By February 14, 2017 0 Comments Read More →

166 Voices: Talking LINCOLN IN THE BARDO with George Saunders and the Team Behind the Year’s Most Ambitious Audiobook

George Saunders’ Lincoln in the Bardo, the most hotly anticipated novel of the season, comes out today from Penguin Random House in print and on audio. The latter has garnered far more attention than most audiobooks, and not just because of its author’s pedigree. It’s also an astonishingly ambitious work: a recording containing 166 voices that took four months and 17 sound studios to come together. Oh, and many of those voices belong to celebrities including Susan Sarandon, Nick Offerman, Lena Dunham, Ben Stiller, and Julianne Moore—not to mention A-list audio narrators like Cassandra Campbell, Kirby Heyborne, and Scott Brick. The final production, masterminded by Kelly Gildea with post-production by Ted Scott, not only orchestrates this behemoth ensemble, but includes a brilliant soundscape that evokes the swampy setting of Oak Hill Cemetery, where young Willy Lincoln’s body is interred.

When I finished listening to Lincoln in the Bardo—before I wrote my starred reviewI emailed Kelly Gildea about what it was like to helm such a production. (I’ve had the pleasure of interviewing Kelly once before.)

GILDEA: George and I started our conversations about Lincoln in the Bardo in early spring of 2016. Basically, he told me the audiobook would ‘stink’ if he had to read it all himself. Knowing firsthand that George is a wonderful narrator and has always seemed to enjoy the process, I was surprised and intrigued that he’d say this. It wasn’t until early summer that I had a chance to sit down and read the book, and WOW, he was absolutely right. There was no conventional way to treat this text.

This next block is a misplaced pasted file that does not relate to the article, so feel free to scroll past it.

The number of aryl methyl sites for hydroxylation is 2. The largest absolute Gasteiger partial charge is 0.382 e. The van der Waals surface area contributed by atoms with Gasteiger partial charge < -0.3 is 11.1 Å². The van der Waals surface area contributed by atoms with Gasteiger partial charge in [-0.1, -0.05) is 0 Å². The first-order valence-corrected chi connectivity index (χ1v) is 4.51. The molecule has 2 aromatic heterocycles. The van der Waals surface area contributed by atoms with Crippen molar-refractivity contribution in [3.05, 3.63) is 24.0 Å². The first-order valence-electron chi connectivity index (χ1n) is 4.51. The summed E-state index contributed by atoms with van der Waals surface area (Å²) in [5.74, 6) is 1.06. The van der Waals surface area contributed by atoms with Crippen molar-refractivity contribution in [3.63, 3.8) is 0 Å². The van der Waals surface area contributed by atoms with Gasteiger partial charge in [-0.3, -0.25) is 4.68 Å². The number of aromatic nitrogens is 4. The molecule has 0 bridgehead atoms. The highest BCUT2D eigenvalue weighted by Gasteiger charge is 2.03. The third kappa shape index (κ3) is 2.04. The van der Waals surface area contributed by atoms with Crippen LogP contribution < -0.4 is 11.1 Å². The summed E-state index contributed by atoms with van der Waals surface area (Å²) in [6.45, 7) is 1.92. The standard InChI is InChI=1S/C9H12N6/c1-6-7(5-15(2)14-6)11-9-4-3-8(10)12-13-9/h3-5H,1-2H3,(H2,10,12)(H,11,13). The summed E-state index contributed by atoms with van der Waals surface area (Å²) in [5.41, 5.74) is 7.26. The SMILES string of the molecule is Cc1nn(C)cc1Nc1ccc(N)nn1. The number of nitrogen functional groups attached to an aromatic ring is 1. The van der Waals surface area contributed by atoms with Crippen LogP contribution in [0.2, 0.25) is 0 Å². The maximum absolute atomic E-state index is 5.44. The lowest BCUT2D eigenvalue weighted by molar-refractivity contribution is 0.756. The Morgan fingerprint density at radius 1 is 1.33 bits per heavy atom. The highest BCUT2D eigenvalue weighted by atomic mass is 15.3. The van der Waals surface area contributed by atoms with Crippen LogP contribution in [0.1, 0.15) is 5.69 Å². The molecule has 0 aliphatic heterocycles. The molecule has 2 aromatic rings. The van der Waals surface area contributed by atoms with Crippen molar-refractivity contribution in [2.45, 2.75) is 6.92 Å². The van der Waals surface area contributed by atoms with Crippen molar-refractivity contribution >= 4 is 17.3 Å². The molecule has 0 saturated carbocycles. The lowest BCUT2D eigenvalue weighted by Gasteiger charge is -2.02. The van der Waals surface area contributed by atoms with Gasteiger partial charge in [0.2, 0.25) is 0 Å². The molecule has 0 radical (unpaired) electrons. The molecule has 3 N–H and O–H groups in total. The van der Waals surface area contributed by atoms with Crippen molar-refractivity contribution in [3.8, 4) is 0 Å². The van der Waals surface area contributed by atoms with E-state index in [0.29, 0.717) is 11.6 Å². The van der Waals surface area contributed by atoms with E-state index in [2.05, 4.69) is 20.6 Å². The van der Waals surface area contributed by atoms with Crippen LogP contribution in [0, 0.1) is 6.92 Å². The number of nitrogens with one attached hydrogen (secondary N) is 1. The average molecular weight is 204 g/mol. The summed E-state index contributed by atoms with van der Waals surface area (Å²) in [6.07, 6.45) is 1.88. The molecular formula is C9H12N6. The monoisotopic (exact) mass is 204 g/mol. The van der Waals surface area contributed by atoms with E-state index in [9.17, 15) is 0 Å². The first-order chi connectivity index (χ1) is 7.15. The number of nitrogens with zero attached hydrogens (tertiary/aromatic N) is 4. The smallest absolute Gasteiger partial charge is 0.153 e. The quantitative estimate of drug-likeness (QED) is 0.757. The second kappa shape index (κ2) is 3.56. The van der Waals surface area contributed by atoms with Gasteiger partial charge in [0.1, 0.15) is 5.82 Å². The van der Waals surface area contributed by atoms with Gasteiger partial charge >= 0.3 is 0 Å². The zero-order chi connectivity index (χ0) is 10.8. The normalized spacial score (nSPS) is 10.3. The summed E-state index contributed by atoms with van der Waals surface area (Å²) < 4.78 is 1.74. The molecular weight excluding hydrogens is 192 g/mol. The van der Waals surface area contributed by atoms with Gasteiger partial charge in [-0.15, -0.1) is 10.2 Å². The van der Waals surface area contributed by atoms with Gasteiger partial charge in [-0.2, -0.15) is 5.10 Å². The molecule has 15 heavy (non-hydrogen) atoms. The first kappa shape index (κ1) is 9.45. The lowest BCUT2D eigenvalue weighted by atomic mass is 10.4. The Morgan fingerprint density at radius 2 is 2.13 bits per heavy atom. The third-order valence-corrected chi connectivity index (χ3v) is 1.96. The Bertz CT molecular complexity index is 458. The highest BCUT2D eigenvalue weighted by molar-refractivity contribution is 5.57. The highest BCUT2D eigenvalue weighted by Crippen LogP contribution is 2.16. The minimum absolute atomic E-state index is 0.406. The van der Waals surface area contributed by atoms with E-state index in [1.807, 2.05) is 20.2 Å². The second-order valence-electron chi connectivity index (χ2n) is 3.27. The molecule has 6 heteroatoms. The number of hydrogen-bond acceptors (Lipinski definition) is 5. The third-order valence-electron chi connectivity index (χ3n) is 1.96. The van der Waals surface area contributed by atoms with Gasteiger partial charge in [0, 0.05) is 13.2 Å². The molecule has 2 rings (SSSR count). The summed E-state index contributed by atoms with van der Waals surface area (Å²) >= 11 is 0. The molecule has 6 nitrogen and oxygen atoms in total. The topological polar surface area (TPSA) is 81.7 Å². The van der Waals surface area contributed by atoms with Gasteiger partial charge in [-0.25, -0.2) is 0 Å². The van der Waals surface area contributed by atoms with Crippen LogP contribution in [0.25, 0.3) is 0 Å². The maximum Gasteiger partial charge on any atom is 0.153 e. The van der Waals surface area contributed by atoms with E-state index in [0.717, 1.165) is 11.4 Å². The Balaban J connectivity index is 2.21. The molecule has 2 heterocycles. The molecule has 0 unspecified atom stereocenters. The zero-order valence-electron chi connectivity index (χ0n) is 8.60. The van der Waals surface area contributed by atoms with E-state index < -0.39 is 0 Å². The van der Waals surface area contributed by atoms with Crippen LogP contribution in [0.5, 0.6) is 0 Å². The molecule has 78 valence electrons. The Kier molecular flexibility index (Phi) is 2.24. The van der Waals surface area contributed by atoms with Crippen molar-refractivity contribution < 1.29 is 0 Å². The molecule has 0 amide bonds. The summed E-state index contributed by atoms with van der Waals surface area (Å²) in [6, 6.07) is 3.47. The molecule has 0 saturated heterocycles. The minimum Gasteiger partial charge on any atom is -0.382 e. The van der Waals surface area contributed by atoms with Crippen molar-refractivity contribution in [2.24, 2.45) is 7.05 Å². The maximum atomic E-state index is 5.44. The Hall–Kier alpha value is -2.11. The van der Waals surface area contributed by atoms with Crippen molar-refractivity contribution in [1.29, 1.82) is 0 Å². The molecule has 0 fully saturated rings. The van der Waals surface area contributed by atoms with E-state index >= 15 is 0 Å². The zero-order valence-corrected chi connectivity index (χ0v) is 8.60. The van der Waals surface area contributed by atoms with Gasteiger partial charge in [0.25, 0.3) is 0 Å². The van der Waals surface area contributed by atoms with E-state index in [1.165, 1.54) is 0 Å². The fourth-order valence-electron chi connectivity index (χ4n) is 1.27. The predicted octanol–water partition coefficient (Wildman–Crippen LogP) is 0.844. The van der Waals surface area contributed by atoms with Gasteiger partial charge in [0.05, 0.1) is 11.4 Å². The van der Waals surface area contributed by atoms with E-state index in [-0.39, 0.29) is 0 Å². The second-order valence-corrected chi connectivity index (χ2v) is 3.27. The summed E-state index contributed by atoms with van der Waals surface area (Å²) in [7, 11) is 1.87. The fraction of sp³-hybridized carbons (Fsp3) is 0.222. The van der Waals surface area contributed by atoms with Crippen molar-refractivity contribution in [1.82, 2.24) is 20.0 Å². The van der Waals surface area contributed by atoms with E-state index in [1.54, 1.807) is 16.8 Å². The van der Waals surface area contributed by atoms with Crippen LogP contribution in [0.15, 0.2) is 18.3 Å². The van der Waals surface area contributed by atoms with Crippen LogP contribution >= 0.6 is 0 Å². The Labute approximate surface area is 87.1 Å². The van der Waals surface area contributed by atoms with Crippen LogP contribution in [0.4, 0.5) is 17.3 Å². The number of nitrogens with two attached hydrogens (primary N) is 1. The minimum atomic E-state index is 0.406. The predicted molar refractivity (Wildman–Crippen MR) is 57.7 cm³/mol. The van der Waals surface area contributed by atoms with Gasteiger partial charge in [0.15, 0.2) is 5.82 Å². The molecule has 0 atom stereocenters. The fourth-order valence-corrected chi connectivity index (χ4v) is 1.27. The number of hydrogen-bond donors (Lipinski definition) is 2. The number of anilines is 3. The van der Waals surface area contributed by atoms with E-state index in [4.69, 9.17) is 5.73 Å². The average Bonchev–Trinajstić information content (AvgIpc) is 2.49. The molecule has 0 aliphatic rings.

Lincoln in the Bardo. By George Saunders. Read by Nick Offerman. Feb. 2017. 7.5 hr. Books on Tape, $35 (9780553397598).I first mulled over the idea of having a small group of actors read (many) multiple parts each, which seemed like the most sensible thing to do. But our excitement about this project kept building and eventually, when George tossed out the idea of using an individual voice for each speaking part, instead of balking I (perhaps stupidly at the time) said, YES, let’s do it! Now, I can’t really imagine this audiobook as anything other than what it is. To me, so much of what George writes about here is the fact that everyone has a story, and that everyone’s story matters. We were in the unique position to give every single character a voice. A literal voice! And I think that’s very powerful.

Kelly was nice enough to share my question with George Saunders, who shared his take on the recording process:


Gildea and Saunders in the Recording Studio

SAUNDERS: [It] was a labor of love. So many people pitched in so generously, with Kelly leading the way. I’d mentioned the idea of getting a different voice for each part, half-expecting that this would be impossible, but Kelly was just kind of like: “Huh. Yes. Let’s do that.” And then she proceeded to arrange it. How, I honestly don’t know. Throughout, she floored me with her energy and creative judgment. We were fortunate enough to get David [Sedaris] and Nick [Offerman] for the main parts, and I reached out to some actors I knew, and Nick and his wife, Megan Mullaly, were incredibly helpful and put us in touch with other actors. But the beating heart at the center of it was Kelly. She was tireless. She knows the book better than I do at this point and made such exquisite, sensitive casting decisions. She also was so wonderfully willing to record remotely, which allowed us to get many actors we couldn’t otherwise have had, as well as many of my friends and family members (even the two Chicago high-school teachers who got me into college back in the day).